It was a strange, giddy, electrifying thing, but a short thing. An entire second had yet to pass, and I was across.

I was expecting the close-packed trees to be a problem, but they were surprisingly helpful. It was a simple matter to reach out with one sure hand as I fell back toward the earth again deep inside the forest and catch myself on a convenient branch; I swung lightly from the limb and landed on my toes, still fifteen feet from the ground on the wide bough of a Sitka spruce.

It was fabulous.

Over the sound of my peals of delighted laughter, I could hear Edward racing to find me. My jump had been twice as long as his. When he reached my tree, his eyes were wide. I leaped nimbly from the branch to his side,

soundlessly landing again on the balls of my feet.

"Was that good?" I wondered, my breathing accelerated with excitement.

"Very good." He smiled approvingly, but his casual tone didn't match the surprised expression in his eyes.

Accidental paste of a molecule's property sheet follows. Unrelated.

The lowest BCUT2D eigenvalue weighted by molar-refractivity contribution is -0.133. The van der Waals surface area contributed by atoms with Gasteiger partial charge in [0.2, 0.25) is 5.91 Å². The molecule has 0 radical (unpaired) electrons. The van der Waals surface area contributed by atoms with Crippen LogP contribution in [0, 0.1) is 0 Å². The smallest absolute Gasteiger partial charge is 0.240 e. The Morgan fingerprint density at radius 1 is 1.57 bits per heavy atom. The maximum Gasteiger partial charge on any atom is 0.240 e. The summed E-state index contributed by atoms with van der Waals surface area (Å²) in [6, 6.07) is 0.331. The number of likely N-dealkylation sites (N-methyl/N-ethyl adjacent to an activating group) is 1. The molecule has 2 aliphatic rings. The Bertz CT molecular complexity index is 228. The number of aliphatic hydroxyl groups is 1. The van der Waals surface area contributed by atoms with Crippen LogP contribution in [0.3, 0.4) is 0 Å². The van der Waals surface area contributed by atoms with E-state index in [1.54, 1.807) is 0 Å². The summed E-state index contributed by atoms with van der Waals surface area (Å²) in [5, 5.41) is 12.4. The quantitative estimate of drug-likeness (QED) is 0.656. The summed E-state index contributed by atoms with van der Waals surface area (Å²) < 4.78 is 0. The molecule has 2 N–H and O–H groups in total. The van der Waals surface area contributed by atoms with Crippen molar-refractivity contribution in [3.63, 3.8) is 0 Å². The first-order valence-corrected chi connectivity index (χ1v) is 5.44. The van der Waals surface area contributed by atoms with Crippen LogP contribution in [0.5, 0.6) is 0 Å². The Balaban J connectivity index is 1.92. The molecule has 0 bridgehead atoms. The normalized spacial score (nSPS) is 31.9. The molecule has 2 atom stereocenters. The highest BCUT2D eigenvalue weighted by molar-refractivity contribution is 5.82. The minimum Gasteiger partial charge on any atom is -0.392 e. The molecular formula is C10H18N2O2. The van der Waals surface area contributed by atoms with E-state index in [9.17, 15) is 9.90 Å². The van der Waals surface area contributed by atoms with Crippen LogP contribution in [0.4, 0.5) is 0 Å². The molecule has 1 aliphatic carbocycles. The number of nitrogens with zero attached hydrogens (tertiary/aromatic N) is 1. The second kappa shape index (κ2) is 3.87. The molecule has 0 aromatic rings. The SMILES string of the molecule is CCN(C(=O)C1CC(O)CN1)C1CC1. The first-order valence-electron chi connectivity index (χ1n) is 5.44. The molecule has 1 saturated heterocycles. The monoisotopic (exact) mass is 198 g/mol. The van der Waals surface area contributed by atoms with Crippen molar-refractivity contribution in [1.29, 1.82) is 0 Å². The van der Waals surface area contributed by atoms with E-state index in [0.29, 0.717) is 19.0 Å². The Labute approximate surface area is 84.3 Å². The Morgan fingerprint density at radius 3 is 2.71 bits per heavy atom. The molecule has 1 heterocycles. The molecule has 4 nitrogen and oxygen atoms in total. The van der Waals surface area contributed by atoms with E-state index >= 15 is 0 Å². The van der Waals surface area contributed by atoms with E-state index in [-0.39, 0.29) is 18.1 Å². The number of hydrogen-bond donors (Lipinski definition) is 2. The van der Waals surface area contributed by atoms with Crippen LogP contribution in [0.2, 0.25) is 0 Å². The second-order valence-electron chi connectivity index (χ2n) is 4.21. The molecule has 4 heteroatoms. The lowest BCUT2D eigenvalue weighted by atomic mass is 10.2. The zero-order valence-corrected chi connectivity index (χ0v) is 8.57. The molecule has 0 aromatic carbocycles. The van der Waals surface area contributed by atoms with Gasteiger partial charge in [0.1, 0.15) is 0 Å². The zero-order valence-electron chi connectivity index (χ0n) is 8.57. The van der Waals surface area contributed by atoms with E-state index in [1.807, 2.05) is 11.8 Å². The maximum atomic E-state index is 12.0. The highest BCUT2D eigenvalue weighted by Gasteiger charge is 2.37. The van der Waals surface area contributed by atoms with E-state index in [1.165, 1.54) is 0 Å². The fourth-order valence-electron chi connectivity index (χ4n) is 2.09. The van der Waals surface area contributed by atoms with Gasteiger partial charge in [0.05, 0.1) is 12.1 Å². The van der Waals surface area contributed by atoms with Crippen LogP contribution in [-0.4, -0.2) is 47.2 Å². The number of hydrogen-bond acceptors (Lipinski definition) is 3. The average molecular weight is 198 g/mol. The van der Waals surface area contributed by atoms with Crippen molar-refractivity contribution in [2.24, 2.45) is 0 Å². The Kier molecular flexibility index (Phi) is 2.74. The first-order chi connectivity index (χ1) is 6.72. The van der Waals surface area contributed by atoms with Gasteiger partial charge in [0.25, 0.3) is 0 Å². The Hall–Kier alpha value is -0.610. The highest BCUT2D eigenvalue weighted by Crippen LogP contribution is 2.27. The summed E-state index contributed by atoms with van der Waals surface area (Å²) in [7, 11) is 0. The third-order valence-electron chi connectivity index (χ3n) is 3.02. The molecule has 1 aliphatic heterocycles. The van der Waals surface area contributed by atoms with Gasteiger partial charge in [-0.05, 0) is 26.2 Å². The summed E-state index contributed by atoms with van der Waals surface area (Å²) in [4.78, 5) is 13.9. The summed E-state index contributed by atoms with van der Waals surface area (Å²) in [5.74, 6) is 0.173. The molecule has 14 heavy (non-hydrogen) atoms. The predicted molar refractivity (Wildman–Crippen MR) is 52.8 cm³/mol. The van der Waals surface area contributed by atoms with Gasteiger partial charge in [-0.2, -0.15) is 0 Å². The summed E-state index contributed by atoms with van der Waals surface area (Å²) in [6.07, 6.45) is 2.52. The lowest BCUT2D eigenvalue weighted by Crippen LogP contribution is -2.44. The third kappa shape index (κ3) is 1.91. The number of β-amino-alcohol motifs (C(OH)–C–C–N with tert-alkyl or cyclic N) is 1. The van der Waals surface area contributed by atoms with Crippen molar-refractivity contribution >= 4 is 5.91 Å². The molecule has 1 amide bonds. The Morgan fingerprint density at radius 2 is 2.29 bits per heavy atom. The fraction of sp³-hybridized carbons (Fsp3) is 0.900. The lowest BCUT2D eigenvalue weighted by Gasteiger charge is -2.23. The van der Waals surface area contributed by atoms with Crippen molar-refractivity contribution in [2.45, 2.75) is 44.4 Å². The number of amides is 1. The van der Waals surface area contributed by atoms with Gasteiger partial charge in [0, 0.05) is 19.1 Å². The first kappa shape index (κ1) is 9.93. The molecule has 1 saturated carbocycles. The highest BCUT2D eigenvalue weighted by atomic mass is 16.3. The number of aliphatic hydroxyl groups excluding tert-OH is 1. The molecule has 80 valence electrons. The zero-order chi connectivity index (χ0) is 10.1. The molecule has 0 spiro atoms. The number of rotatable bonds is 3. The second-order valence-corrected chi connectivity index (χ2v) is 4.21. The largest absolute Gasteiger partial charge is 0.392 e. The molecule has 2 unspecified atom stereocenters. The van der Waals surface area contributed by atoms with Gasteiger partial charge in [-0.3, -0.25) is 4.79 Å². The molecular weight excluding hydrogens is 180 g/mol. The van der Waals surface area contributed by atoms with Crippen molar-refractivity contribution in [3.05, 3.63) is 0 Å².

"Can we do it again?"

"Focus, Bella - we're on a hunting trip."

"Oh, right." I nodded. "Hunting."

"Follow me... if you can." He grinned, his expression suddenly taunting, and broke into a run.

He was faster than me. I couldn't imagine how he moved his legs with such blinding speed, but it was beyond me. However, I was stronger, and every stride of mine matched the length of three of his. And so I flew with him through the living green web, by his side, not following at all. As I ran, I couldn't help laughing quietly at the thrill of it; the laughter neither slowed me nor upset my focus.

I could finally understand why Edward never hit the trees when he ran - a question that had always been a mystery to me. It was a peculiar sensation, the balance between the speed and the clarity. For, while I rocketed over, under, and through the thick jade maze at a rate that should have reduced everything around me to a streaky green blur, I could plainly see each tiny leaf on all the small branches of every insignificant shrub that I passed.